15 Wherefore, I knowing that the Lord God was able to preserve our records, I cried unto him continually, for he had said unto me: Whatsoever thing ye shall ask in faith, believing that ye shall receive in the name of Christ, ye shall receive it.
Enos' desires to preserve the records now have multiple contexts. He is preserving them for a beneficial purpose, but the urgency of the preservation itself is based on explicit threats upon them by the Lamanites. In this desire to preserve the records, the Lord grants Enos' desire.
16 And I had faith, and I did cry unto God that he would preserve the records; and he covenanted with me that he would bring them forth unto the Lamanites in his own due time.
17 And I, Enos, knew it would be according to the covenant which he had made; wherefore my soul did rest.
The Lord agrees to preserve the plates, but more than that, covenants to do so. The Lord had shown Nephi that his words would be preserved, and would play a major role in the redemption of future Israel. Enos does not appear to have known of this prophecy, based on his personal urgency to assure the continuation of the records. Therefore, he requires it of the Lord. The difference in Enos case is the covenant. Where Nephi was show the future, with Enos the Lord makes it official.
18 And the Lord said unto me: Thy fathers have also required of me this thing; and it shall be done unto them according to their faith; for their faith was like unto thine.
Might this be a slight suggestion from the Lord that Enos search through the records with which he has been entrusted? Enos' request is not new, and the Lord lets Enos know that his fathers (at least Jacob and Nephi) have requested the same. The Lord nevertheless renews the promise of their preservation.
19 And now it came to pass that I, Enos, went about among the people of Nephi, prophesying of things to come, and testifying of the things which I had heard and seen.
From the record of Enos, we cannot be certain exactly what Enos preached. He says that he prophesied of "things to come," but does not say what those things were. From what Enos does say, however, we may speculate that those things concerned the ultimate fate of the Nephites. Certainly Enos' concerns over his brethren's future, and ultimate desire to preserve the records should the Nephites fail suggests that Enos had seen that ultimate eventuality. Enos would be prophesying of that coming fate, and exhorting his brethren to avoid it, to avail themselves of the promise of the Lord that he would visit them according to their actions. Therefore, if they would repent, all would be well with the. After this manner we might expect Enos to have preached.
20 And I bear record that the people of Nephi did seek diligently to restore the Lamanites unto the true faith in God. But our labors were vain; their hatred was fixed, and they were led by their evil nature that they became wild, and ferocious, and a blood-thirsty people, full of idolatry and filthiness; feeding upon beasts of prey; dwelling in tents, and wandering about in the wilderness with a short skin girdle about their loins and their heads shaven; and their skill was in the bow, and in the cimeter, and the ax. And many of them did eat nothing save it was raw meat; and they were continually seeking to destroy us.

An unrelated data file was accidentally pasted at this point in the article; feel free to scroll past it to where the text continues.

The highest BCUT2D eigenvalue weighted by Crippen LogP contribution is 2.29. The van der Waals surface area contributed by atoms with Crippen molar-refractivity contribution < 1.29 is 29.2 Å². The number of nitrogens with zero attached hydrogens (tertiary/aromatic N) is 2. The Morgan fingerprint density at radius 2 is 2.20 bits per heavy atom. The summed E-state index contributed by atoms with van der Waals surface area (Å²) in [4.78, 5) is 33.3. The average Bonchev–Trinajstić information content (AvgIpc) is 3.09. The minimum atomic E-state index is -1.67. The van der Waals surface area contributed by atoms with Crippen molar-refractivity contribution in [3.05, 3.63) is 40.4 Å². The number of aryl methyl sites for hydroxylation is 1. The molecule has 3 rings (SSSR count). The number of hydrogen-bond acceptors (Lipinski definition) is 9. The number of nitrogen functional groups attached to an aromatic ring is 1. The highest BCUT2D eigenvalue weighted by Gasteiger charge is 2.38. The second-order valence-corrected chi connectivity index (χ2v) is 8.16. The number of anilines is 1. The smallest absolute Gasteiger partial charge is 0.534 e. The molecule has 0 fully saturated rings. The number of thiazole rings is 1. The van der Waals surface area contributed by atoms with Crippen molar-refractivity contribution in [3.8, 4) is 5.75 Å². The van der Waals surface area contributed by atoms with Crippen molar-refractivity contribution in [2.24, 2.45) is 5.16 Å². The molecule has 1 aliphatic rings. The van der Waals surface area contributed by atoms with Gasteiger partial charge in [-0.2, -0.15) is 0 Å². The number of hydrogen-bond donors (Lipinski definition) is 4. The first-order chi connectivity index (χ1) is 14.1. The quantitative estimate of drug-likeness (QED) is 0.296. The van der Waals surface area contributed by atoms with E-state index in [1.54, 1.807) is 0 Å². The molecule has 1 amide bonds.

21 And it came to pass that the people of Nephi did till the land, and raise all manner of grain, and of fruit, and flocks of herds, and flocks of all manner of cattle of every kind, and goats, and wild goats, and also many horses.
Sociological: These two verses are packed with information, and it is tempting to treat them separately. However, doing so would miss a very important point. Note the contrast between Lamanite and Nephite. In addition to the distinction in name, there is a tremendous difference in lifestyle with the Lamanites being more nomadic, or more in the line of what is termed hunter-gatherers, while the Nephite description requires reasonable permanence of place, and assumes some social organization. Above and beyond the specifics, the gulf between Lamanite and Nephite occurs across these disparate lifestyles. While hunting and gathering is a viable lifestyle (particularly in food-rich Mesoamerica) it is diametrically opposed in all facets to the more structured and localized life of the Nephites. Understanding that we all assume that our own customs are good, and that someone else's different customs are unusual (at best) or terrible (typically), it is quite understandable that Enos characterized the Lamanites in the worst possible of terms When combined with the obvious fact of their enmity, and particularly the wars between them, discussing Lamanites in pejorative terms is only to be expected, and we should read those comments with a grain of salt.
The Lamanite Cultural Catalog
Let's examine the characteristics Enos paints for the Lamanites:
…they became wild, and ferocious…
This information is a value judgement more than a cultural description. Enos is showing his cultural prejudice here, not a detached description. The evidence for their "wildness" and "ferocity" must be seen in other parts of the description, namely:
…feeding upon beasts of prey… And many of them did eat nothing save it was raw meat…